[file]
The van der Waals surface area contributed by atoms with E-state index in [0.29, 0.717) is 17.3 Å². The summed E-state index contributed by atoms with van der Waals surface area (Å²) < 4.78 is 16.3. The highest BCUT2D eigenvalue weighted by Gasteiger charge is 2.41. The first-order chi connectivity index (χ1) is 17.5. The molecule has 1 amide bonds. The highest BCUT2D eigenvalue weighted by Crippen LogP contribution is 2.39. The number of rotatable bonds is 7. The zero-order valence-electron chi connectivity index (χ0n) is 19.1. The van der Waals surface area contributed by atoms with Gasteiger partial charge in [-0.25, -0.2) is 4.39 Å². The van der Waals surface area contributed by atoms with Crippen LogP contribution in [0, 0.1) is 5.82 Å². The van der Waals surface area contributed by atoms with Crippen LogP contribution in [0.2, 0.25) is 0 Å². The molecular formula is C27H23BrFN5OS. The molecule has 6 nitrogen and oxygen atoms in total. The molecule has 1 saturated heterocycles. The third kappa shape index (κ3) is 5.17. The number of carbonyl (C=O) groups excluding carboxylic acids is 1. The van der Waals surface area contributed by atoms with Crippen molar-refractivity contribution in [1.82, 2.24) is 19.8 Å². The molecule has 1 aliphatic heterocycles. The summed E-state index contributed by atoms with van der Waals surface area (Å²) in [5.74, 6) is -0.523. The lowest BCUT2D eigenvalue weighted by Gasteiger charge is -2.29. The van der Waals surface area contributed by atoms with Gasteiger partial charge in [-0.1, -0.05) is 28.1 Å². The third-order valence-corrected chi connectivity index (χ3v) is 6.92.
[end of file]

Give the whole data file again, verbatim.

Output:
The van der Waals surface area contributed by atoms with E-state index in [0.29, 0.717) is 17.3 Å². The summed E-state index contributed by atoms with van der Waals surface area (Å²) < 4.78 is 16.3. The highest BCUT2D eigenvalue weighted by Gasteiger charge is 2.41. The first-order chi connectivity index (χ1) is 17.5. The molecule has 1 amide bonds. The highest BCUT2D eigenvalue weighted by Crippen LogP contribution is 2.39. The number of rotatable bonds is 7. The zero-order valence-electron chi connectivity index (χ0n) is 19.1. The van der Waals surface area contributed by atoms with Gasteiger partial charge in [-0.25, -0.2) is 4.39 Å². The van der Waals surface area contributed by atoms with Crippen LogP contribution in [0, 0.1) is 5.82 Å². The van der Waals surface area contributed by atoms with Crippen LogP contribution in [0.2, 0.25) is 0 Å². The molecular formula is C27H23BrFN5OS. The molecule has 6 nitrogen and oxygen atoms in total. The molecule has 1 saturated heterocycles. The third kappa shape index (κ3) is 5.17. The number of carbonyl (C=O) groups excluding carboxylic acids is 1. The van der Waals surface area contributed by atoms with Crippen molar-refractivity contribution in [1.82, 2.24) is 19.8 Å². The molecule has 1 aliphatic heterocycles. The summed E-state index contributed by atoms with van der Waals surface area (Å²) in [5.74, 6) is -0.523. The lowest BCUT2D eigenvalue weighted by Gasteiger charge is -2.29. The van der Waals surface area contributed by atoms with Gasteiger partial charge in [-0.1, -0.05) is 28.1 Å². The third-order valence-corrected chi connectivity index (χ3v) is 6.92.